Learn how to care for pet birds with this instructional video - How to Select a Perch for a Cage.
Tags:How to Select a Perch for a Cage,bird care guide,Bird Care Guide - How to Select a Perch for a Cage,guide to pet birds,how to care for pet birds,monkeysee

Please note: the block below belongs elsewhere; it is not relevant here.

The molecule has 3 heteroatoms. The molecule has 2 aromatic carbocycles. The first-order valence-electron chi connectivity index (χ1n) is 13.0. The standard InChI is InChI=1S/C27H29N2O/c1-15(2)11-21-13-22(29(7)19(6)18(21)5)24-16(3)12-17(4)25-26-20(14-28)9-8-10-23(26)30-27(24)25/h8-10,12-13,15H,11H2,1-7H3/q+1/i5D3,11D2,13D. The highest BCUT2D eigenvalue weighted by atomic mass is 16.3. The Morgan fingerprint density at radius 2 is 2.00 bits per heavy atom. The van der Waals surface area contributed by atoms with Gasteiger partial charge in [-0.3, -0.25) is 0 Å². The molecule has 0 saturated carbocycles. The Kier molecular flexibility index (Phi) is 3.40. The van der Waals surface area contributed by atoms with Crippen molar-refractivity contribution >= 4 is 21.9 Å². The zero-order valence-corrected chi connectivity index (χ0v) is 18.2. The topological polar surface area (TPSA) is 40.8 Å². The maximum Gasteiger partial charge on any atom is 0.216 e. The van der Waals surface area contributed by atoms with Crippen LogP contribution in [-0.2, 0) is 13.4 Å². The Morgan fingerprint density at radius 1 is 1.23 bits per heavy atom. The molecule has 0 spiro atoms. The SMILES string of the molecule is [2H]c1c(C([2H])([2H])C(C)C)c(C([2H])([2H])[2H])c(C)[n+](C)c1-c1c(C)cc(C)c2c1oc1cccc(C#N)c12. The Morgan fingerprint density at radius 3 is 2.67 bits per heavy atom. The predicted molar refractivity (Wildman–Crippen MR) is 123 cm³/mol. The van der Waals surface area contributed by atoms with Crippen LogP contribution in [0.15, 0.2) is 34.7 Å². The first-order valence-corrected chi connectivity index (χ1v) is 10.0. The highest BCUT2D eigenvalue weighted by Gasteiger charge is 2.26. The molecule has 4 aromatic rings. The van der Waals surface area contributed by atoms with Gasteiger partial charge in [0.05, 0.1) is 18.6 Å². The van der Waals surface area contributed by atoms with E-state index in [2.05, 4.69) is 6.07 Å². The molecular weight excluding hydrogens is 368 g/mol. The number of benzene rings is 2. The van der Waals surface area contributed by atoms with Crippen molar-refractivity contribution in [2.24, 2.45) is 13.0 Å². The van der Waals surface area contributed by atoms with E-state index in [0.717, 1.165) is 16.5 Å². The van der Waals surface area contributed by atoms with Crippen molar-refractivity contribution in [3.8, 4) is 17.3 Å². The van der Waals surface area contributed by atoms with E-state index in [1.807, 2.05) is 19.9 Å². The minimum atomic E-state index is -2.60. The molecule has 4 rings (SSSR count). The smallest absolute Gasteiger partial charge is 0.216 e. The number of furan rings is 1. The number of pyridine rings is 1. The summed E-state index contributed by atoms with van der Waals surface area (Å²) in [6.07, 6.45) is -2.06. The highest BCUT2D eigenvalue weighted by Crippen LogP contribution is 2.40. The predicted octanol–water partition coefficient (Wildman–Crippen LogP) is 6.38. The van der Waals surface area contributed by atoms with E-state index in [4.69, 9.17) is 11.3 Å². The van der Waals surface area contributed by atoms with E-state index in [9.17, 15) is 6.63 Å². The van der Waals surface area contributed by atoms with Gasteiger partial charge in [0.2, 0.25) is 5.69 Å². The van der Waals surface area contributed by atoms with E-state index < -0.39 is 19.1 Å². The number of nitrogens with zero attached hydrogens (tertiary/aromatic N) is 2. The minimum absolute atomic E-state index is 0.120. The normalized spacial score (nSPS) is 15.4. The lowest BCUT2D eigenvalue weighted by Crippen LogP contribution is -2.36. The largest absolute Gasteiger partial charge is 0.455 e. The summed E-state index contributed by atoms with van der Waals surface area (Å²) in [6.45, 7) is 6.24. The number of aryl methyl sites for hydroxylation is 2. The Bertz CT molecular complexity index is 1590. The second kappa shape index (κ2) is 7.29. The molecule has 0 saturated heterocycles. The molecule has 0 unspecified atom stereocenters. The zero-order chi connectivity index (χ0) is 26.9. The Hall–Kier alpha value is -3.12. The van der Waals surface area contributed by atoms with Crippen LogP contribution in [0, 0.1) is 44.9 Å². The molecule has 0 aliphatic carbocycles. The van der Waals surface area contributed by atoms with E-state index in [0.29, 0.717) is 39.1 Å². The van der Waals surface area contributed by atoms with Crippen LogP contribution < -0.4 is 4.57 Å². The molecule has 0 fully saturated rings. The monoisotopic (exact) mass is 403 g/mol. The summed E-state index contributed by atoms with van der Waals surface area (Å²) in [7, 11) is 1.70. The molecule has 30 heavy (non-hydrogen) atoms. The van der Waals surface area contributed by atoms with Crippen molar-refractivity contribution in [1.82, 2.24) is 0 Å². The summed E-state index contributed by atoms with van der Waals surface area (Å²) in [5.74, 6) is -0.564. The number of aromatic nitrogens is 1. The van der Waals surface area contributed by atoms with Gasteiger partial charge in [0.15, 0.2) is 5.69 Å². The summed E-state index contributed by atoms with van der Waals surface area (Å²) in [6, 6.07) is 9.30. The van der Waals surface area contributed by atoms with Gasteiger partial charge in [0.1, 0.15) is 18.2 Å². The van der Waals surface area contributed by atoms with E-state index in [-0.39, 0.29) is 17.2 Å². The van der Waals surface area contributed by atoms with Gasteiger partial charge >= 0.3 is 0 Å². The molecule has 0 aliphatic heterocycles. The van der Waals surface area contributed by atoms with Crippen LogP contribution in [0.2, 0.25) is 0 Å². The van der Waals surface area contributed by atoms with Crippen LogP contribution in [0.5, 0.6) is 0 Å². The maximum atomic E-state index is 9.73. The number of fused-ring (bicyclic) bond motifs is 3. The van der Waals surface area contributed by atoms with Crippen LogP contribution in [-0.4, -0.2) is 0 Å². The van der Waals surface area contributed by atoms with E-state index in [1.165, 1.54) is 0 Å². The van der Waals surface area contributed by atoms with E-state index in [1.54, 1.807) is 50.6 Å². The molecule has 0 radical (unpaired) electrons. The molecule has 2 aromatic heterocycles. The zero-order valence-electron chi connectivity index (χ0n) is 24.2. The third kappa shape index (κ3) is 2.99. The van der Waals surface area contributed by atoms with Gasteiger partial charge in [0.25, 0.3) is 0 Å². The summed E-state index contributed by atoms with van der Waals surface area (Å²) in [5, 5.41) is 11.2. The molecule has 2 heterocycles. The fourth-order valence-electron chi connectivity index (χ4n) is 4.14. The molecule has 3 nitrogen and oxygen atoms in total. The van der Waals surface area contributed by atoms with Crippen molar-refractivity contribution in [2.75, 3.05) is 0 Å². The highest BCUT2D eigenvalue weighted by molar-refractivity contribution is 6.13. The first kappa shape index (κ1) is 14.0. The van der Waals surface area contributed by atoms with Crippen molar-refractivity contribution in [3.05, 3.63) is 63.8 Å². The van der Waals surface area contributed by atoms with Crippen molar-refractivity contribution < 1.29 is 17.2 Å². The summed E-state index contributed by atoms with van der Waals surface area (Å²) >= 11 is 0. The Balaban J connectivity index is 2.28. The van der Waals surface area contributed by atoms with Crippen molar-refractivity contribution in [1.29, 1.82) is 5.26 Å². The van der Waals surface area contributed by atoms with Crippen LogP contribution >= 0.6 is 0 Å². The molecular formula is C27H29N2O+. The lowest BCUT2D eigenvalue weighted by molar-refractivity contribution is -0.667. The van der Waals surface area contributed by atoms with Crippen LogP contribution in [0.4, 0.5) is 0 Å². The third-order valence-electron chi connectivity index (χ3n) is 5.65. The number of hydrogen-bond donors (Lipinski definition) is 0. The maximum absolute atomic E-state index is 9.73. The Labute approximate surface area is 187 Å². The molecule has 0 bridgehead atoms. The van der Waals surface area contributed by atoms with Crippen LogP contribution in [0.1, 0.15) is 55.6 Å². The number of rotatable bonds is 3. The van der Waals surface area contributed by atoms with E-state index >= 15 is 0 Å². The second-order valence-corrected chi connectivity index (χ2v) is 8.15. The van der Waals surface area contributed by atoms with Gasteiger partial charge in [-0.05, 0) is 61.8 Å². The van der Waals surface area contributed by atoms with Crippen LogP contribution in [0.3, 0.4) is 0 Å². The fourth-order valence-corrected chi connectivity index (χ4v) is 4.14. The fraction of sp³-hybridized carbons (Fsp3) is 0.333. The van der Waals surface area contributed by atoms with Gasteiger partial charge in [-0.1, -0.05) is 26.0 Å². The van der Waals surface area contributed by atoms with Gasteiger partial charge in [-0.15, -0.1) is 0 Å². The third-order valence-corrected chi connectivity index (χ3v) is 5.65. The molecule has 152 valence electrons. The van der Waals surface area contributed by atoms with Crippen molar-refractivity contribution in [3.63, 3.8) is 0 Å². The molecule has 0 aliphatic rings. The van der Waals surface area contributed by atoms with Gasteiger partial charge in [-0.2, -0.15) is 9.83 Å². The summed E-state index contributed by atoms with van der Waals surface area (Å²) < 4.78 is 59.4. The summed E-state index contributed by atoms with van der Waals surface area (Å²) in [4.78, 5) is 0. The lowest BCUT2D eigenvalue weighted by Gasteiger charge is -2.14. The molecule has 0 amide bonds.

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Hi! I am Susan from FeatherHeads. We’ve been talking about how to care for your parrot. We have talked about your cage and where to locate it and how to outfit it. We are going to talk a little bit about the perches now that you chose for your cage. Perches are very important for your bird. Imagine gripping on to a thin bar all day long, your hands will start to cramp greatly. Well, that is the situation a bird is in; he is standing on his perch all day, he even sleeps standing up most of them. So you want to choose a variety of perches that will afford him not only some fun, but exercise his feet and perhaps provide conditioning for him. There are several different types of perches; some are destructible, some of the wood ones; some are made out of rope, which make it easy to climb and move around; some are edible, which provide nutrition and different types of supplements for your bird, and some called conditioning perches are good for keeping the nails trim. About 95% of birds, you can avoid nail clipping if you choose the correct sandy perch. Another type of perch of course is just the plain old wood. He’ll peck at the bark here. This is a Ribbon Wood perch which has been sanded, but again he has some things that he can pick out. It is a smoother perch. You want to choose perches with varying diameters within the limits of the size of your bird. So, if you have a Sun Conure, you are looking at perches anywhere from perhaps a half inch to three quarters of an inch, even an inch, you can allow your bird to have a space where he puts his feet out flat; that is good exercise for him. You want to allow him a sandy perch, which you place at the very top of your cage. These are safe, I would say 99% of birds have no problems with these; and the few birds that have exceptionally tend feet, you are going to have to be careful with. But you place this at the top of the cage; the bird’s feet ideally should go about a half to two thirds of the way around this perch and it will keep the nails trimmed. Another perch which is good which allows them, you can either place them vertically in your cage, there are some boings that hang vertically or across like this, are the rope perches. They are very comfortable, very smooth. They make it easy for many birds to climb around within their cage. Birds are going to chew on their perches. This one is made out of cholla wood. They love it. It is an easy chew —fun. You should have some of these things that are fun to chew up and they can enjoy. And then there are some which are a little but tougher; the Java Trees. This one is for a large cage for a small bird; it has many different branches on it. There are curves, there are different diameters. It is very good for a small bird cage. This is another type of conditioning perch. It has conditioning on the end; again, this one usually you place at the highest level of the cage that is where the bird is going to spend the most time. You want to place your perches so that they are not over top of each other. By placing perches right above each other you are going to find yourself cleaning perches frequently. You need a perch right by the food bowls. You probably need a conditioning perch up higher. If it is a fairly large cage then use a boing for mobility within the cage, and if you have got enough room, then choose one of the nutrition perches or something that they can chew up. We have been talking about how to care for your parrot and choosing perches for your cage. Next thing we are going to talk about is toys, and the different materials, and what they represent for your bird.